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Photo of pahoehoe lava

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To explain the origin of mid-oceanic island chains such as the Galapagos Islands, geologists devised the so-called "hotspot" theory. This model is consistent with the broader concept of plate tectonics (what does this mean?). The process is continuous but can be seen as four major steps as shown:
1. Hot spot lava rises through oceanic crust creating volcanic island.
2. As the oceanic plate moves over hotspot an new island is created and the old one is eroded by wave and weather action.
3. Step 2 is repeated and the first island is further eroded.
4. Steps 2 and 3 are repeated, and an island chain is created.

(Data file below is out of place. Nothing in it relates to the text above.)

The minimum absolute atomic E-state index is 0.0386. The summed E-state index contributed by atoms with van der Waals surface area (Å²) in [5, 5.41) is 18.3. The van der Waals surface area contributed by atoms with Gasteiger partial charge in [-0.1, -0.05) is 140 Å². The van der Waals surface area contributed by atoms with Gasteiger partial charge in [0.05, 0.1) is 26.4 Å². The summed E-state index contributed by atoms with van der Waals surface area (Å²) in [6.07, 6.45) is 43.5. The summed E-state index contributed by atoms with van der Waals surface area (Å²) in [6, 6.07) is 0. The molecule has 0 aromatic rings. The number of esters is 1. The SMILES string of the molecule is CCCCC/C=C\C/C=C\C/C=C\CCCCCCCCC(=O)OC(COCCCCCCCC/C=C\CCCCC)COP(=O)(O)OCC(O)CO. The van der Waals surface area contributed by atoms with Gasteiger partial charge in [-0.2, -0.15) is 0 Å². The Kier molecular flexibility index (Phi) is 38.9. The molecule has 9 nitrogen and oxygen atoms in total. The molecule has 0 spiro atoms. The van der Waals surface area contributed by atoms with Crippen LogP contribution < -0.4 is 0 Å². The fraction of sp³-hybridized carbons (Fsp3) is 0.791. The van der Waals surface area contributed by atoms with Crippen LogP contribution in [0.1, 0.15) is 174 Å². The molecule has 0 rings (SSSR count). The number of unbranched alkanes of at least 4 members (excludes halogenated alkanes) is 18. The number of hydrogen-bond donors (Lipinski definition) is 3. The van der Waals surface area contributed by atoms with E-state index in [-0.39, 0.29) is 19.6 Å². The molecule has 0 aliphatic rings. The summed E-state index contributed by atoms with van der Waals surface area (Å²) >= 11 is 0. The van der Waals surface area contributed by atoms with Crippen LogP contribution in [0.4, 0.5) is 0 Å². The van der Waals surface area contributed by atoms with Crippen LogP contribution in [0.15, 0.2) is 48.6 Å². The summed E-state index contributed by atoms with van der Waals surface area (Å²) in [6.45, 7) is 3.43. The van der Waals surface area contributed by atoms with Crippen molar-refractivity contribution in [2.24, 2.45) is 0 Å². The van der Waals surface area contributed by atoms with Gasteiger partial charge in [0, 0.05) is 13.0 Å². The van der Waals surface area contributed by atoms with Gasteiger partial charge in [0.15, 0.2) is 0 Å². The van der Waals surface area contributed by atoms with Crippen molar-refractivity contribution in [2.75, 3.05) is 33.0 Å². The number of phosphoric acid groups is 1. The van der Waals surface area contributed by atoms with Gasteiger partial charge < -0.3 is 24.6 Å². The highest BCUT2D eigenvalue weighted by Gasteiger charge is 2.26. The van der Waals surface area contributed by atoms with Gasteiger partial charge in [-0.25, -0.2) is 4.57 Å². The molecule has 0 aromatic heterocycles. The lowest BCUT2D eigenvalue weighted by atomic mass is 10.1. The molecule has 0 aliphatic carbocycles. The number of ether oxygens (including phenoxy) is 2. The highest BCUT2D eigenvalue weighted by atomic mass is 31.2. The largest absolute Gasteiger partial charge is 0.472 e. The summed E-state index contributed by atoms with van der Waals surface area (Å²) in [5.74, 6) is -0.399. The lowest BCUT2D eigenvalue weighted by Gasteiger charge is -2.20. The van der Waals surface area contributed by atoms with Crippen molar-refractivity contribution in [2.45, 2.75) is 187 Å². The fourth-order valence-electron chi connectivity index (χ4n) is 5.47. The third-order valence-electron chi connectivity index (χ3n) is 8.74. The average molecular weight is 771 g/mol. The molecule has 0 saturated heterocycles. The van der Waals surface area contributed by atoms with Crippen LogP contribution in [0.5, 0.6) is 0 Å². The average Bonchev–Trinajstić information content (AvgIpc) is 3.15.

A similar island chain exists in the Hawaiian archipelago. Eventually the oldest islands are eroded away so that they disappear beneath the waves. These underwater seamounts extend several hundred miles northeast of the Galapagos Islands. Other evidence for the hotspot model is the relative ages of islands: youngest in the west, the oldest to the east. You can see this clearly in a map of the tectonic situation in the Galapagos.

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